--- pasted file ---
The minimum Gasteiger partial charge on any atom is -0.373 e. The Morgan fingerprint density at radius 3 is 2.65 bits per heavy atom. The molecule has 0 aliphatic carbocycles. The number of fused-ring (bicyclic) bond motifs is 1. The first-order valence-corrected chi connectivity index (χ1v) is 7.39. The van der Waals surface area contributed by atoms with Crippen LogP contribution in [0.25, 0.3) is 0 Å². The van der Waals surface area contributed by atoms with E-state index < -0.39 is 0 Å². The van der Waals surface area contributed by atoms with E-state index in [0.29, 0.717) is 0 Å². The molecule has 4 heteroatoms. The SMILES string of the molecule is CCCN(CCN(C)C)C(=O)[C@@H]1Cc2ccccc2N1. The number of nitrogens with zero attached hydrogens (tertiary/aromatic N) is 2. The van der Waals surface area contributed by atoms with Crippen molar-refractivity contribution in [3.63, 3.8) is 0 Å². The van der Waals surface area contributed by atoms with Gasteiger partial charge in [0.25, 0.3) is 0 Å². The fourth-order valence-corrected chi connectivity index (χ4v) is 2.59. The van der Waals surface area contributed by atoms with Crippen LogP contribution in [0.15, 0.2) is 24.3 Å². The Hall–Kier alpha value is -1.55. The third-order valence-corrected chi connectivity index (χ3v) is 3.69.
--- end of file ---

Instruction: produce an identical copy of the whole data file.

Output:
The minimum Gasteiger partial charge on any atom is -0.373 e. The Morgan fingerprint density at radius 3 is 2.65 bits per heavy atom. The molecule has 0 aliphatic carbocycles. The number of fused-ring (bicyclic) bond motifs is 1. The first-order valence-corrected chi connectivity index (χ1v) is 7.39. The van der Waals surface area contributed by atoms with Crippen LogP contribution in [0.25, 0.3) is 0 Å². The van der Waals surface area contributed by atoms with E-state index < -0.39 is 0 Å². The van der Waals surface area contributed by atoms with E-state index in [0.29, 0.717) is 0 Å². The molecule has 4 heteroatoms. The SMILES string of the molecule is CCCN(CCN(C)C)C(=O)[C@@H]1Cc2ccccc2N1. The number of nitrogens with zero attached hydrogens (tertiary/aromatic N) is 2. The van der Waals surface area contributed by atoms with Crippen molar-refractivity contribution in [3.63, 3.8) is 0 Å². The van der Waals surface area contributed by atoms with Gasteiger partial charge in [0.25, 0.3) is 0 Å². The fourth-order valence-corrected chi connectivity index (χ4v) is 2.59. The van der Waals surface area contributed by atoms with Crippen LogP contribution in [0.15, 0.2) is 24.3 Å². The Hall–Kier alpha value is -1.55. The third-order valence-corrected chi connectivity index (χ3v) is 3.69.